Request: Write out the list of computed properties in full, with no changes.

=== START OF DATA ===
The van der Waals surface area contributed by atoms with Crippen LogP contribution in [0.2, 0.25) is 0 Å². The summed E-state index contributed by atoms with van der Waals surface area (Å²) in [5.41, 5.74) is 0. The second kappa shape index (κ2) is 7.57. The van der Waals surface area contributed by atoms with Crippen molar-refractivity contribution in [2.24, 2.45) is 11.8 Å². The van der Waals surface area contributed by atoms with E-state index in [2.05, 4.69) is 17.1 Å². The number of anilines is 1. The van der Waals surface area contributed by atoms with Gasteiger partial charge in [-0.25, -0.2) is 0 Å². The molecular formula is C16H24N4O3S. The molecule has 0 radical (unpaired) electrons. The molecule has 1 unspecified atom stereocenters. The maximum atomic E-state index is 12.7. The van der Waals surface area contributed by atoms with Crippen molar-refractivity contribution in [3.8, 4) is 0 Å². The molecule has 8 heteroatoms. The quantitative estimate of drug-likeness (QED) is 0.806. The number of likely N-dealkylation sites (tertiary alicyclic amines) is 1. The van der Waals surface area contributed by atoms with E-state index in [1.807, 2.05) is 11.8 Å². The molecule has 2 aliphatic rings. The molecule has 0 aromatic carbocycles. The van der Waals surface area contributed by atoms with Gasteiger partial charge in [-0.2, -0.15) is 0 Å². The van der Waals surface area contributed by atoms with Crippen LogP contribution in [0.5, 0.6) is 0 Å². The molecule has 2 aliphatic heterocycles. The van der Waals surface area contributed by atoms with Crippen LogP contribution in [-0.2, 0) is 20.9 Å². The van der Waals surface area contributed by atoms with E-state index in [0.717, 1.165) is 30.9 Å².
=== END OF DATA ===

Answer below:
The van der Waals surface area contributed by atoms with Crippen LogP contribution in [0.2, 0.25) is 0 Å². The summed E-state index contributed by atoms with van der Waals surface area (Å²) in [5.41, 5.74) is 0. The second kappa shape index (κ2) is 7.57. The van der Waals surface area contributed by atoms with Crippen molar-refractivity contribution in [2.24, 2.45) is 11.8 Å². The van der Waals surface area contributed by atoms with E-state index in [2.05, 4.69) is 17.1 Å². The number of anilines is 1. The van der Waals surface area contributed by atoms with Gasteiger partial charge in [-0.25, -0.2) is 0 Å². The molecular formula is C16H24N4O3S. The molecule has 0 radical (unpaired) electrons. The molecule has 1 unspecified atom stereocenters. The maximum atomic E-state index is 12.7. The van der Waals surface area contributed by atoms with Crippen molar-refractivity contribution in [3.8, 4) is 0 Å². The molecule has 8 heteroatoms. The quantitative estimate of drug-likeness (QED) is 0.806. The number of likely N-dealkylation sites (tertiary alicyclic amines) is 1. The van der Waals surface area contributed by atoms with E-state index in [1.807, 2.05) is 11.8 Å². The molecule has 2 aliphatic rings. The molecule has 0 aromatic carbocycles. The van der Waals surface area contributed by atoms with Gasteiger partial charge in [-0.2, -0.15) is 0 Å². The van der Waals surface area contributed by atoms with Crippen LogP contribution in [0.5, 0.6) is 0 Å². The molecule has 2 aliphatic heterocycles. The van der Waals surface area contributed by atoms with Crippen LogP contribution in [-0.2, 0) is 20.9 Å². The van der Waals surface area contributed by atoms with E-state index in [0.717, 1.165) is 30.9 Å².